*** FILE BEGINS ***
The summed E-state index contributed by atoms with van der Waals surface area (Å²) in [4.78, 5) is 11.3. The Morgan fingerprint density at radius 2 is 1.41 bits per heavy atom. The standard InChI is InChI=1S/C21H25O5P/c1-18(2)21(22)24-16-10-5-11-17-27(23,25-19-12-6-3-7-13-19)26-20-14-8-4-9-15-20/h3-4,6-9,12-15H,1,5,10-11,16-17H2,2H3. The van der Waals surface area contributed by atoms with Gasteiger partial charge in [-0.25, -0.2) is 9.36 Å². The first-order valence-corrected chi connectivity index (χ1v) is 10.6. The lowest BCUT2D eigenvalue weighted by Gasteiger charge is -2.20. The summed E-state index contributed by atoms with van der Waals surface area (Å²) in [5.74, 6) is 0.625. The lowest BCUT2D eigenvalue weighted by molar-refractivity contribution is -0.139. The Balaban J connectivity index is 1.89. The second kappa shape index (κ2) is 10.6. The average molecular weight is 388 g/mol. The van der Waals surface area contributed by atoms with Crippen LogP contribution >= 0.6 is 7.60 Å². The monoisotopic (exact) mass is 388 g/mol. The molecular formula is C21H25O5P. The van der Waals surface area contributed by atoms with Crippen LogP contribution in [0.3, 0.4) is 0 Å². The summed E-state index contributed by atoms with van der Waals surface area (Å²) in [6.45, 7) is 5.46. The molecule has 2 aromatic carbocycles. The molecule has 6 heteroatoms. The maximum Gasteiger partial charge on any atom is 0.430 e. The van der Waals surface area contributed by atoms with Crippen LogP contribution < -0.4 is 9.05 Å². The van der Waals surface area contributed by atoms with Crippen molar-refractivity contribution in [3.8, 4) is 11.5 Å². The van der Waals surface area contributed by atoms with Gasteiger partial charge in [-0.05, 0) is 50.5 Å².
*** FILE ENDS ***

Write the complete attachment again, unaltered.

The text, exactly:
The summed E-state index contributed by atoms with van der Waals surface area (Å²) in [4.78, 5) is 11.3. The Morgan fingerprint density at radius 2 is 1.41 bits per heavy atom. The standard InChI is InChI=1S/C21H25O5P/c1-18(2)21(22)24-16-10-5-11-17-27(23,25-19-12-6-3-7-13-19)26-20-14-8-4-9-15-20/h3-4,6-9,12-15H,1,5,10-11,16-17H2,2H3. The van der Waals surface area contributed by atoms with Gasteiger partial charge in [-0.25, -0.2) is 9.36 Å². The first-order valence-corrected chi connectivity index (χ1v) is 10.6. The lowest BCUT2D eigenvalue weighted by Gasteiger charge is -2.20. The summed E-state index contributed by atoms with van der Waals surface area (Å²) in [5.74, 6) is 0.625. The lowest BCUT2D eigenvalue weighted by molar-refractivity contribution is -0.139. The Balaban J connectivity index is 1.89. The second kappa shape index (κ2) is 10.6. The average molecular weight is 388 g/mol. The van der Waals surface area contributed by atoms with Crippen LogP contribution >= 0.6 is 7.60 Å². The monoisotopic (exact) mass is 388 g/mol. The molecular formula is C21H25O5P. The van der Waals surface area contributed by atoms with Crippen LogP contribution in [0.3, 0.4) is 0 Å². The summed E-state index contributed by atoms with van der Waals surface area (Å²) in [6.45, 7) is 5.46. The molecule has 2 aromatic carbocycles. The molecule has 6 heteroatoms. The maximum Gasteiger partial charge on any atom is 0.430 e. The van der Waals surface area contributed by atoms with Crippen LogP contribution < -0.4 is 9.05 Å². The van der Waals surface area contributed by atoms with Crippen molar-refractivity contribution in [3.8, 4) is 11.5 Å². The van der Waals surface area contributed by atoms with Gasteiger partial charge in [-0.05, 0) is 50.5 Å².